Diving a little deeper, every sector within the U.S. stock market made gains in the third quarter, led by health care and technology stocks, with 13.7% and 9.3% returns, respectively. Along with the consumer discretionary group, these three sectors have been the top performers over the last year. The tech sector’s success continues to be driven by heavyweights Apple and Microsoft, which were up 34.9% and 35.4%, respectively, for the year through quarter-end.
Materials stocks, energy stocks and interest-rate-sensitive real estate investment trusts (REITs) lagged in the third quarter, although all eked out positive returns. Materials and consumer staples have been the worst sectors year-to-date, both down 2.8% (and among the worst over the last 12 months, with modest 3.6% and 3.5% returns, respectively), as the impacts (real and projected) of tariffs on their profitability have made investors wary.
The U.S. bond market ended the third quarter flat, but has declined 1.6% year-to-date and is down 1.2% over the last 12 months. As bond prices have fallen, yields have been rising. The benchmark 10-year Treasury note’s yield finished September at 3.05%, having risen 65 basis points from its 2.40% yield at 2017’s end. Federal Reserve interest-rate hikes have pushed yields higher on shorter-term bonds. Yields have also risen for longer-term bonds as inflation has begun to awake from its slumber. That said, we don’t believe inflation poses a risk to consumers or the markets at this juncture.
We know that it can be disappointing for investors to see prices of “safe” assets like bonds falling, but those higher yields will make up for price declines over time with higher income for bondholders. Individual bonds and bond funds are still vital buffers against stock market risk in diversified portfolios and we don’t believe that an exit from the bond markets is a prudent investment strategy. In fact, for some clients, we have added or are considering adding to bond positions to take advantage of improving yields.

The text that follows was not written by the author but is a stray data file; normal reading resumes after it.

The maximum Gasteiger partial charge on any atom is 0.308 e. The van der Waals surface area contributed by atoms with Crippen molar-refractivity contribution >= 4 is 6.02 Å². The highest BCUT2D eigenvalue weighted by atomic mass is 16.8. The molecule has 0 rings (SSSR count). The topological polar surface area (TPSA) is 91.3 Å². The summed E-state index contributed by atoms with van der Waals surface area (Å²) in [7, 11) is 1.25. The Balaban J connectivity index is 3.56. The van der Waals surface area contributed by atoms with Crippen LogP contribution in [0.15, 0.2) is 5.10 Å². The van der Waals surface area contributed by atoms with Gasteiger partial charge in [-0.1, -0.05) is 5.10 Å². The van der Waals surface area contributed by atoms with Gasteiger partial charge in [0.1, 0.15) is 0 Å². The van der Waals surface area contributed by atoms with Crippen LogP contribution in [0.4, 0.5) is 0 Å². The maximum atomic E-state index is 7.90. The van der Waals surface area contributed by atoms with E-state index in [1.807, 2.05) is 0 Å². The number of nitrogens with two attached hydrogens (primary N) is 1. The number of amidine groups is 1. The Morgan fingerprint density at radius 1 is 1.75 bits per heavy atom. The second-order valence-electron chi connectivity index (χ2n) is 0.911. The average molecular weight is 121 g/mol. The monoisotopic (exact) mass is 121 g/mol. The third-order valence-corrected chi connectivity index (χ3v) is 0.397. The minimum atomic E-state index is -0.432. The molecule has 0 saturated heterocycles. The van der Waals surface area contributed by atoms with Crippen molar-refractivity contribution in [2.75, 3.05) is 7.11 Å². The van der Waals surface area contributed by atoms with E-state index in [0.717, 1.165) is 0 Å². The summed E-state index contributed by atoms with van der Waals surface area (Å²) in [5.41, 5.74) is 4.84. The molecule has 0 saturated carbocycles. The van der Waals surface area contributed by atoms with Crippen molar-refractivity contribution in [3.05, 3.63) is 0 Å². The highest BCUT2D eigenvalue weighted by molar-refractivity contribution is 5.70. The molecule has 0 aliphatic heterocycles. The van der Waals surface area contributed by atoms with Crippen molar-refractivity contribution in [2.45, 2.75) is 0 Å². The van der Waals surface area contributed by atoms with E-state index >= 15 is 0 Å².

Notable Investment Trends: Bull Market Driven by Earnings Growth
Through year-end and well past the turning of the calendar, we expect an excess of misinformed chatter about the pace of earnings growth versus peak earnings as well as long-term expectations for market returns in light of backward-looking, point-in-time measures.
Earnings are an area of focus for managers like us, and they get a lot of coverage in the media too. As owners of shares in public companies, each of us is “entitled” to a portion of a company’s earnings stream. If those earnings rise, then new buyers should be willing to pay more for shares to capture those increased profits and the potential dividend payouts, stock buybacks or growth initiatives they might fund.
The current bull market has been driven by earnings growth. Companies in the S&P 500 have reported positive year-over-year earnings for eight consecutive quarters, and it’s anticipated that Q3 will make it nine. What you’ll notice in the chart on this page is that the pace of growth over the last two quarters has been very strong, up near 25%. While these results have been boosted by a healthy consumer, companies also got a big hand from the corporate tax overhaul that went into effect this year—lower corporate taxes increased per-share profits dramatically. Early estimates put earnings growth around 19% in the third quarter, but we’ve also seen some initial reports that corporate managers may be lowering their expectations for future quarters.
Following the initial “sugar high” of the tax cuts, we think it’s inevitable that the pace of earnings growth slows—20%-plus growth quarter in and quarter out is not sustainable. This does not mean an end of profitability or that we’re heading for economic or profit contraction, though. It simply means that results will likely come back down to earth at some point. It would not be surprising to see a negative short-term reaction in the markets when this happens.
Another rare trend that is unsustainable: Synchronous double-digit returns. For the first time in nearly 20 years, annualized three-, five- and 10-year (as well as 12-month) returns for the
S&P 500 have all been greater than 10% for each of the last four months. Those 10-year returns, in particular, will likely continue to look better and better heading into 2019 as the worst months of the financial crisis roll out of the calculation.